GLOBAL: Ethics not a priority for MBA students
The survey Tomorrow's MBA polled over 700 prospective MBA students from 91 countries worldwide last November and December, in the aftermath of the world's toughest recession in decades. Despite the fact business malpractice had deepened that slump, only 5% of the students who responded thought it would be important to learn specifics about ethics as part of their MBA education.
But, as ever, the message of statistics depends on how they are interpreted. "It's not that people don't want ethics, but that they expect it to be embedded in everything they learn rather than as a stand-alone course," says Andrew Crisp, author of Tomorrow's MBA.
Instead of offering courses that focus directly on ethics, Crisp says schools should ensure that their programme as a whole incorporates ethics into all types of business courses.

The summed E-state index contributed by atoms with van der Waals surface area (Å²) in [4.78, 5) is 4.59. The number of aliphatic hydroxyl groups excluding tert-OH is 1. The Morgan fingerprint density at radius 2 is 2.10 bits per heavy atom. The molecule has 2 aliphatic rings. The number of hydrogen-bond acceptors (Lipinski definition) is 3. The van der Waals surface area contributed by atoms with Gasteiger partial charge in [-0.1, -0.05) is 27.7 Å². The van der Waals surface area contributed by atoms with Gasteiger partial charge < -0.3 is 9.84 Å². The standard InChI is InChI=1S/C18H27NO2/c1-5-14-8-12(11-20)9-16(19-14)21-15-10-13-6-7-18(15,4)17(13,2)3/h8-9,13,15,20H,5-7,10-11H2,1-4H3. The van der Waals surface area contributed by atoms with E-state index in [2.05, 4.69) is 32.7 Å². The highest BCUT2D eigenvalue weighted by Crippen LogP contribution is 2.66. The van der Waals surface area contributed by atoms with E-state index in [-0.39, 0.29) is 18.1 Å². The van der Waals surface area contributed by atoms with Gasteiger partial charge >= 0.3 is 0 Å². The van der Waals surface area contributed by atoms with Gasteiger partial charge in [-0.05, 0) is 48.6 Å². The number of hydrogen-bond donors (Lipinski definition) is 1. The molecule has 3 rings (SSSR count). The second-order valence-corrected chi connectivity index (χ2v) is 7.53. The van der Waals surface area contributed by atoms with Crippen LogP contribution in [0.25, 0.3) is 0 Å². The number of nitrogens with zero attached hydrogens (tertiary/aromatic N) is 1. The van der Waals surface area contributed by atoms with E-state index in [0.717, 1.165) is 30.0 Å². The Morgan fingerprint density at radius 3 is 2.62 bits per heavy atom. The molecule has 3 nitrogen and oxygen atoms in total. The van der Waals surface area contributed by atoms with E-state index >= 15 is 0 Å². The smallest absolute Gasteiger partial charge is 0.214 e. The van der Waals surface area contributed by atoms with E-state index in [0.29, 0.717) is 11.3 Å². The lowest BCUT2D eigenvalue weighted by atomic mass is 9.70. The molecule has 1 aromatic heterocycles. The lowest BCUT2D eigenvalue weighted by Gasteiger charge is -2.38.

"For business schools the message is that selling a programme on the back of specific ethics courses may not work well; rather, prospective students are interested in courses that can be practically applied," Crisp says.
This practical knowledge is what students are really after. More than 70% of prospective MBA students highlighted their desire for schools to help them improve their career opportunities through dedicated career services. Furthermore, for prospective students improving career opportunities no longer means increasing their profits.
"Prospective students seem to recognise that in the current economic conditions getting a good job on graduation is more important than getting the highest paid job and that a good mix of skills is key to getting a job," Crisp says.
Tomorrow's MBA was a joint study done by CarringtonCrisp, the Association of Business Schools, based in London, and the European Foundation for Management Development, a non-profit organisation based in Brussels, Belgium, that helps leaders from both the academic and business worlds connect and communicate through networking.